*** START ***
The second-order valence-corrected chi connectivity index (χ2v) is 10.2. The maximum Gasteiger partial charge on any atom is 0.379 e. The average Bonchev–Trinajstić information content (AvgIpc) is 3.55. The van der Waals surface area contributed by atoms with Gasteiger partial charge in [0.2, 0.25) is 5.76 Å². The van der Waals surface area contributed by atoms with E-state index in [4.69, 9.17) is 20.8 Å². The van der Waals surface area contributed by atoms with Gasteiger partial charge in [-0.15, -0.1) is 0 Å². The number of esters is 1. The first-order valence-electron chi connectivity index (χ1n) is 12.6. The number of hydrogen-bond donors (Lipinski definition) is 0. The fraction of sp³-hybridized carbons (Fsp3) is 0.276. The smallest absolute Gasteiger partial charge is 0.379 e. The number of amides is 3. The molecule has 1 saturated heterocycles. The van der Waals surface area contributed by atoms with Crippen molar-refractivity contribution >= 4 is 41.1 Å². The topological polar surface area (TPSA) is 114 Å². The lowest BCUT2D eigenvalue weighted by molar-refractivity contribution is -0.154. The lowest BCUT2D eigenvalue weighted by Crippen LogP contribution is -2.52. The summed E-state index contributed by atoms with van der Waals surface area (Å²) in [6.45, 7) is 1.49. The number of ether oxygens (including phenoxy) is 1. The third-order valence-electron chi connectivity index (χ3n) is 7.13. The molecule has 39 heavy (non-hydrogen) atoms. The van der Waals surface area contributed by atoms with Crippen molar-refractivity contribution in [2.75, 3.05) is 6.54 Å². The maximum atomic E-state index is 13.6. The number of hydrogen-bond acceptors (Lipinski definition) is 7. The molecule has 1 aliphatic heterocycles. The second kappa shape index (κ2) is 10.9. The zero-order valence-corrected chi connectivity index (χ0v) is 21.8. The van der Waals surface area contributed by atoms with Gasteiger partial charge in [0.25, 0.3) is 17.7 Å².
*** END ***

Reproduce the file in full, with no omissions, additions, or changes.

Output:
The second-order valence-corrected chi connectivity index (χ2v) is 10.2. The maximum Gasteiger partial charge on any atom is 0.379 e. The average Bonchev–Trinajstić information content (AvgIpc) is 3.55. The van der Waals surface area contributed by atoms with Gasteiger partial charge in [0.2, 0.25) is 5.76 Å². The van der Waals surface area contributed by atoms with E-state index in [4.69, 9.17) is 20.8 Å². The van der Waals surface area contributed by atoms with Gasteiger partial charge in [-0.15, -0.1) is 0 Å². The number of esters is 1. The first-order valence-electron chi connectivity index (χ1n) is 12.6. The number of hydrogen-bond donors (Lipinski definition) is 0. The fraction of sp³-hybridized carbons (Fsp3) is 0.276. The smallest absolute Gasteiger partial charge is 0.379 e. The number of amides is 3. The molecule has 1 saturated heterocycles. The van der Waals surface area contributed by atoms with Crippen molar-refractivity contribution >= 4 is 41.1 Å². The topological polar surface area (TPSA) is 114 Å². The lowest BCUT2D eigenvalue weighted by molar-refractivity contribution is -0.154. The lowest BCUT2D eigenvalue weighted by Crippen LogP contribution is -2.52. The summed E-state index contributed by atoms with van der Waals surface area (Å²) in [6.45, 7) is 1.49. The number of ether oxygens (including phenoxy) is 1. The third-order valence-electron chi connectivity index (χ3n) is 7.13. The molecule has 39 heavy (non-hydrogen) atoms. The van der Waals surface area contributed by atoms with Crippen molar-refractivity contribution in [2.75, 3.05) is 6.54 Å². The maximum atomic E-state index is 13.6. The number of hydrogen-bond acceptors (Lipinski definition) is 7. The molecule has 1 aliphatic heterocycles. The second kappa shape index (κ2) is 10.9. The zero-order valence-corrected chi connectivity index (χ0v) is 21.8. The van der Waals surface area contributed by atoms with Gasteiger partial charge in [0.25, 0.3) is 17.7 Å².